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Justice David Souter has decided to retire from the Supreme Court when the current term ends, according to several reports.
NPR, which was first to break the news, reported:
Souter is expected to remain on the bench until a successor has been chosen and confirmed, which may or may not be accomplished before the court reconvenes in October.
Reached at home, Supreme Court spokesperson Kathy Arberg repeatedly declined comment to Huffington Post on the report of Souter's resignation. Asked specifically if the report of Souter's planned resignation was inaccurate, Arberg repeated, "All I can tell you is no comment."
NPR's Nina Totenberg adds that Souter 69, has informed the White House of his decision and reports that President Obama is expected to appoint a woman:
At 69, Souter is nowhere near the oldest member of the court, but he has made clear to friends for some time now that he wanted to leave Washington, a city he has never liked, and return to his native New Hampshire.
For more about Obama's potential Supreme Court picks, click here.
NBC News reports:
According to various government officials, Justice David Souter plans to retire either at the end of this court term or once President Obama's choice to replace Souter is confirmed by the Senate. Look for more on the Souter retirement news tomorrow morning on TODAY.
Watch MSNBC's report on the planned retirement:
Click through this slideshow:
Earlier on Thursday, the Associated Press had the legal word buzzing with a story that hinted at Souter's retirement due to the fact that he has yet to hire any law clerks compared to the other eight justices who have each hired their four clerks.
Why does this matter? Under the scenario that counts, Souter, 69, would not be hiring clerks because he isn't planning to be in Washington in the fall. A retirement would give President Barack Obama his first chance to nominate a justice and the next few months would bring Senate confirmation hearings.
If Souter does indeed retire, all eyes will turn to President Obama and who he selects to fill that vital seat on the Supreme Court.
The move comes as a surprise since the most often-cited candidates for retirement have been Justice Ruth Bader Ginsburg, 76, who is undergoing chemotherapy, and John Paul Stevens, 89.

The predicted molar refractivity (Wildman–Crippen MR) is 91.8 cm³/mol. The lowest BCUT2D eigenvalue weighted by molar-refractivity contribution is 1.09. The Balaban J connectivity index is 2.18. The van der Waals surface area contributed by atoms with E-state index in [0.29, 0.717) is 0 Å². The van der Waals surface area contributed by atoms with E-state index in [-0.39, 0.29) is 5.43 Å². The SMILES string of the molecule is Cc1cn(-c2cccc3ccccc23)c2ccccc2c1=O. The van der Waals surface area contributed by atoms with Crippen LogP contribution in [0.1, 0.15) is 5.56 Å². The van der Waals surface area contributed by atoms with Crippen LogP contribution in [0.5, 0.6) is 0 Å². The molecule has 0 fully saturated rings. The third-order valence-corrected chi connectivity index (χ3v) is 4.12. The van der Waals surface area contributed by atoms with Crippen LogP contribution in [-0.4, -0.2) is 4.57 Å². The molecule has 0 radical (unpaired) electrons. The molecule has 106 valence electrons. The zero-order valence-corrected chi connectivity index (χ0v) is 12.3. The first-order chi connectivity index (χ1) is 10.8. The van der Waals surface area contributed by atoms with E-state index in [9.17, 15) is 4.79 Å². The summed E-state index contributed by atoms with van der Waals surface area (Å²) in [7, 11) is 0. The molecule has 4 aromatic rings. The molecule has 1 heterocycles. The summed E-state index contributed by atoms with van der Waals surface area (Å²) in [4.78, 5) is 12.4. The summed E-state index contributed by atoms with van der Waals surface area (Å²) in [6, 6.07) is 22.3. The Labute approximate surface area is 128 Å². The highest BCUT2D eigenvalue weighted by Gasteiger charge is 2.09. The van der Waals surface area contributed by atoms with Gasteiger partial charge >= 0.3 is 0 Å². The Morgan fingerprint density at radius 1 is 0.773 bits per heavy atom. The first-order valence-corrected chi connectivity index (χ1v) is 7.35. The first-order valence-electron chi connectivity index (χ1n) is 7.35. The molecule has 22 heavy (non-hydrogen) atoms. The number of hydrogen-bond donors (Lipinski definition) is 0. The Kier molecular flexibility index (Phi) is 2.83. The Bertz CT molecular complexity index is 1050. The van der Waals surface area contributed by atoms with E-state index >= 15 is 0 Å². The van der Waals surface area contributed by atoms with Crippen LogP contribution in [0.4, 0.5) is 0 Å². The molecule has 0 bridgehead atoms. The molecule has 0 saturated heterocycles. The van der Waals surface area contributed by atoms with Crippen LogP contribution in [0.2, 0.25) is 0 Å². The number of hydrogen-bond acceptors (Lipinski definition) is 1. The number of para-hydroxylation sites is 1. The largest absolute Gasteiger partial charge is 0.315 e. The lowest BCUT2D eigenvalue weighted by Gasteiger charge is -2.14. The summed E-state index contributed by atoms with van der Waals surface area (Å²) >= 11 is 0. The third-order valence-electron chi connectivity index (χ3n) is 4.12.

The AP points out that Ginsburg has said she plans to serve into her 80s and Stevens has expressed no intention of leaving.
Souter came close to retiring out of despair with the infamous 2000 Bush vs. Gore decision which ended the Florida recount, in which he dissented along with three other justices.
According to Jeffrey Toobin's book, "The Nine," Souter was crushed by the decision and often wept when he reflected on it:
David Souter alone was shattered. He was, fundamentally, a very different person from his colleagues. It wasn't just that they had immediate families; their lives off the bench were entirely unlike his. They went to parties and conferences; they gave speeches; they mingled in Washington, where cynicism about everything, inluding the work of the Supreme Court, was universal. Toughened, or coarsened, by the their worldly lives, the other dissenters could shrug and move on, but Souter couldn't. His whole life was being a judge. He came from a tradition where the independence of the judiciary was the foundation of the rule of law. And Souter believed Bush v. Gore mocked that tradition. His colleagues' actions were so transparently, so crudely partisan that Souter though he might not be able to serve with them anymore.
Souter seriously considered resigning. For many months, it was not at all clear whether he would remain as a justice. That the Court met in a city he loathed made the decision even harder. At the urging of a handful of close friends, he decided to stay on, but his attitude toward the Court was never the same. There were times when David Souter thought of Bush v. Gore and wept.
Souter, nominated by the first President Bush in 1990, disappointed conservatives with his more-liberal interpretations of the Constitution. His decision in Casey vs, Planned Parenthood case, in which he upheld the Roe v. Wade decision that gave women the right to choose, also provided a clear indication of his thinking.
Here is a list of Justice Souter's decisions.
Souter graduated Phi Betta Kappa in 1961 from Harvard, majoring in philosophy.
More details to come...
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